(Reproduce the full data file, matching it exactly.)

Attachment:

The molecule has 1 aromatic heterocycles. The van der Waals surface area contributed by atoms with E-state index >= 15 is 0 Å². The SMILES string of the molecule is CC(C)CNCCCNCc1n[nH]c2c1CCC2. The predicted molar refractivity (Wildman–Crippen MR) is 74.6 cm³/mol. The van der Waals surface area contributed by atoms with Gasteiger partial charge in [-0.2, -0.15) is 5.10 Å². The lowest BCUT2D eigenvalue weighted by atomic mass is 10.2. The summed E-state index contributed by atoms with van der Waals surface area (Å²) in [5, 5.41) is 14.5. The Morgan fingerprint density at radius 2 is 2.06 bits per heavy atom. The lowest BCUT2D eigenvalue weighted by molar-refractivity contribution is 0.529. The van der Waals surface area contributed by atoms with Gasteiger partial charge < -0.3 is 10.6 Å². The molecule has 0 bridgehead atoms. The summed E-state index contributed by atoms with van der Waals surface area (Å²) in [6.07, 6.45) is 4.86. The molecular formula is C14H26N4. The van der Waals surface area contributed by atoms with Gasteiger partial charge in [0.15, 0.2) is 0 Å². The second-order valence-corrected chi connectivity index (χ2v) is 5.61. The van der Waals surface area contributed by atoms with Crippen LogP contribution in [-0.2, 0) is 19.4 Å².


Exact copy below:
The molecule has 1 aromatic heterocycles. The van der Waals surface area contributed by atoms with E-state index >= 15 is 0 Å². The SMILES string of the molecule is CC(C)CNCCCNCc1n[nH]c2c1CCC2. The predicted molar refractivity (Wildman–Crippen MR) is 74.6 cm³/mol. The van der Waals surface area contributed by atoms with Gasteiger partial charge in [-0.2, -0.15) is 5.10 Å². The lowest BCUT2D eigenvalue weighted by atomic mass is 10.2. The summed E-state index contributed by atoms with van der Waals surface area (Å²) in [5, 5.41) is 14.5. The Morgan fingerprint density at radius 2 is 2.06 bits per heavy atom. The lowest BCUT2D eigenvalue weighted by molar-refractivity contribution is 0.529. The van der Waals surface area contributed by atoms with Gasteiger partial charge < -0.3 is 10.6 Å². The molecule has 0 bridgehead atoms. The summed E-state index contributed by atoms with van der Waals surface area (Å²) in [6.07, 6.45) is 4.86. The molecular formula is C14H26N4. The van der Waals surface area contributed by atoms with Gasteiger partial charge in [0.15, 0.2) is 0 Å². The second-order valence-corrected chi connectivity index (χ2v) is 5.61. The van der Waals surface area contributed by atoms with Crippen LogP contribution in [-0.2, 0) is 19.4 Å².